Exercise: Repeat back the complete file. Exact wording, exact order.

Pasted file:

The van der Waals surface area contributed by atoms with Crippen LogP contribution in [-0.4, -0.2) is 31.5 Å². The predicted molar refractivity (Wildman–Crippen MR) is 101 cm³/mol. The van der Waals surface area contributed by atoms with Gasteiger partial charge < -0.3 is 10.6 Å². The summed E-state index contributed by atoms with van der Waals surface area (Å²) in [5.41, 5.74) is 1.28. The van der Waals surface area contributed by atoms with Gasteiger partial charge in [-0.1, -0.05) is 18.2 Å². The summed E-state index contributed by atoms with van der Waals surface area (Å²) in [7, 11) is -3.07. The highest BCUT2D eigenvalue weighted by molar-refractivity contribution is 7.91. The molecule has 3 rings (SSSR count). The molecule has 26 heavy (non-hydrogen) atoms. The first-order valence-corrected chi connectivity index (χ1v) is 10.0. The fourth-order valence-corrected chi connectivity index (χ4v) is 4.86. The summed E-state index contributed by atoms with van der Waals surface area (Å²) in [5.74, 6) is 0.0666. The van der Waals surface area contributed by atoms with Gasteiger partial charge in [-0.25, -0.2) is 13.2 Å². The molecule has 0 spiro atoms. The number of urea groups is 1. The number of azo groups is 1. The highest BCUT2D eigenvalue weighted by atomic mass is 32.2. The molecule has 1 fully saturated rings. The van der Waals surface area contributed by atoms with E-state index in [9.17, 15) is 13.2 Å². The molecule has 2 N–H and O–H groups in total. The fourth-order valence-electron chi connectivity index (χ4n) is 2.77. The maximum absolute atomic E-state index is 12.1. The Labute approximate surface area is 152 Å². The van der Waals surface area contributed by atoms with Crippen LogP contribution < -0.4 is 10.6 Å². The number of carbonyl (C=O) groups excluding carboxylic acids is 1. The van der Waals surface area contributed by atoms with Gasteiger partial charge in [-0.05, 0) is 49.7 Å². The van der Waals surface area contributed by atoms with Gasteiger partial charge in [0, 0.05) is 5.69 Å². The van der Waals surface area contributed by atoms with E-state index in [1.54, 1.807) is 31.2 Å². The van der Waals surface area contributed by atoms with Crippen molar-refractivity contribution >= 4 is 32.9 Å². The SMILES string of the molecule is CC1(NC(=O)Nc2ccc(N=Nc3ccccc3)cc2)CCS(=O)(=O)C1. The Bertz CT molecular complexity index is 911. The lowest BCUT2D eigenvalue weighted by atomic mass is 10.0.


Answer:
The van der Waals surface area contributed by atoms with Crippen LogP contribution in [-0.4, -0.2) is 31.5 Å². The predicted molar refractivity (Wildman–Crippen MR) is 101 cm³/mol. The van der Waals surface area contributed by atoms with Gasteiger partial charge < -0.3 is 10.6 Å². The summed E-state index contributed by atoms with van der Waals surface area (Å²) in [5.41, 5.74) is 1.28. The van der Waals surface area contributed by atoms with Gasteiger partial charge in [-0.1, -0.05) is 18.2 Å². The summed E-state index contributed by atoms with van der Waals surface area (Å²) in [7, 11) is -3.07. The highest BCUT2D eigenvalue weighted by molar-refractivity contribution is 7.91. The molecule has 3 rings (SSSR count). The molecule has 26 heavy (non-hydrogen) atoms. The first-order valence-corrected chi connectivity index (χ1v) is 10.0. The fourth-order valence-corrected chi connectivity index (χ4v) is 4.86. The summed E-state index contributed by atoms with van der Waals surface area (Å²) in [5.74, 6) is 0.0666. The van der Waals surface area contributed by atoms with Gasteiger partial charge in [-0.25, -0.2) is 13.2 Å². The molecule has 0 spiro atoms. The number of urea groups is 1. The number of azo groups is 1. The highest BCUT2D eigenvalue weighted by atomic mass is 32.2. The molecule has 1 fully saturated rings. The van der Waals surface area contributed by atoms with E-state index in [9.17, 15) is 13.2 Å². The molecule has 2 N–H and O–H groups in total. The fourth-order valence-electron chi connectivity index (χ4n) is 2.77. The maximum absolute atomic E-state index is 12.1. The Labute approximate surface area is 152 Å². The van der Waals surface area contributed by atoms with Crippen LogP contribution < -0.4 is 10.6 Å². The number of carbonyl (C=O) groups excluding carboxylic acids is 1. The van der Waals surface area contributed by atoms with Gasteiger partial charge in [-0.05, 0) is 49.7 Å². The van der Waals surface area contributed by atoms with Gasteiger partial charge in [0, 0.05) is 5.69 Å². The van der Waals surface area contributed by atoms with E-state index in [1.54, 1.807) is 31.2 Å². The van der Waals surface area contributed by atoms with Crippen molar-refractivity contribution >= 4 is 32.9 Å². The SMILES string of the molecule is CC1(NC(=O)Nc2ccc(N=Nc3ccccc3)cc2)CCS(=O)(=O)C1. The Bertz CT molecular complexity index is 911. The lowest BCUT2D eigenvalue weighted by atomic mass is 10.0.